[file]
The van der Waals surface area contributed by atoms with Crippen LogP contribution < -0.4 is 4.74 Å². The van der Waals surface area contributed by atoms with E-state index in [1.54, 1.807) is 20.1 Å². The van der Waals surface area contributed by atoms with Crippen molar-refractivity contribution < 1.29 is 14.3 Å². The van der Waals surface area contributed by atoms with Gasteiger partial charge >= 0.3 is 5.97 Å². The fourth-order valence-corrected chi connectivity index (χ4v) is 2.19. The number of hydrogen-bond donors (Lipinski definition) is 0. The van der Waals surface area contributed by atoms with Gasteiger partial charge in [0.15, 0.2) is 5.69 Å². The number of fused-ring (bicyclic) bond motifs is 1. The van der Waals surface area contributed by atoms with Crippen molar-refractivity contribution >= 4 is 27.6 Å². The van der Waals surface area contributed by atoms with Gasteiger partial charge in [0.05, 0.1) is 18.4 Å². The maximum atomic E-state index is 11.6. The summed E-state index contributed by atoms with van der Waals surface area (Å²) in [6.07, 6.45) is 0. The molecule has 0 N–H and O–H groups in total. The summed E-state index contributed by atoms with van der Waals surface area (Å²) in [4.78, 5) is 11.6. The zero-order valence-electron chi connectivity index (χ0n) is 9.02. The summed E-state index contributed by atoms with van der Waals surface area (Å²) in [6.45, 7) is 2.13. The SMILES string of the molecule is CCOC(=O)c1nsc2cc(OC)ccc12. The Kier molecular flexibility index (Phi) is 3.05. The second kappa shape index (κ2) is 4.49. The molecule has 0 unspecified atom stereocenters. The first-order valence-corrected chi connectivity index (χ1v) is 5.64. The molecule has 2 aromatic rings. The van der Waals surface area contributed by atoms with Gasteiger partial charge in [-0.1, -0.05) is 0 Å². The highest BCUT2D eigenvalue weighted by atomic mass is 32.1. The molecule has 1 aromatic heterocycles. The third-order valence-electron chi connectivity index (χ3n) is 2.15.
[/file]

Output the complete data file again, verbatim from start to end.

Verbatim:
The van der Waals surface area contributed by atoms with Crippen LogP contribution < -0.4 is 4.74 Å². The van der Waals surface area contributed by atoms with E-state index in [1.54, 1.807) is 20.1 Å². The van der Waals surface area contributed by atoms with Crippen molar-refractivity contribution < 1.29 is 14.3 Å². The van der Waals surface area contributed by atoms with Gasteiger partial charge >= 0.3 is 5.97 Å². The fourth-order valence-corrected chi connectivity index (χ4v) is 2.19. The number of hydrogen-bond donors (Lipinski definition) is 0. The van der Waals surface area contributed by atoms with Gasteiger partial charge in [0.15, 0.2) is 5.69 Å². The number of fused-ring (bicyclic) bond motifs is 1. The van der Waals surface area contributed by atoms with Crippen molar-refractivity contribution >= 4 is 27.6 Å². The van der Waals surface area contributed by atoms with Gasteiger partial charge in [0.05, 0.1) is 18.4 Å². The maximum atomic E-state index is 11.6. The summed E-state index contributed by atoms with van der Waals surface area (Å²) in [6.07, 6.45) is 0. The molecule has 0 N–H and O–H groups in total. The summed E-state index contributed by atoms with van der Waals surface area (Å²) in [4.78, 5) is 11.6. The zero-order valence-electron chi connectivity index (χ0n) is 9.02. The summed E-state index contributed by atoms with van der Waals surface area (Å²) in [6.45, 7) is 2.13. The SMILES string of the molecule is CCOC(=O)c1nsc2cc(OC)ccc12. The Kier molecular flexibility index (Phi) is 3.05. The second kappa shape index (κ2) is 4.49. The molecule has 0 unspecified atom stereocenters. The first-order valence-corrected chi connectivity index (χ1v) is 5.64. The molecule has 2 aromatic rings. The van der Waals surface area contributed by atoms with Gasteiger partial charge in [-0.1, -0.05) is 0 Å². The highest BCUT2D eigenvalue weighted by atomic mass is 32.1. The molecule has 1 aromatic heterocycles. The third-order valence-electron chi connectivity index (χ3n) is 2.15.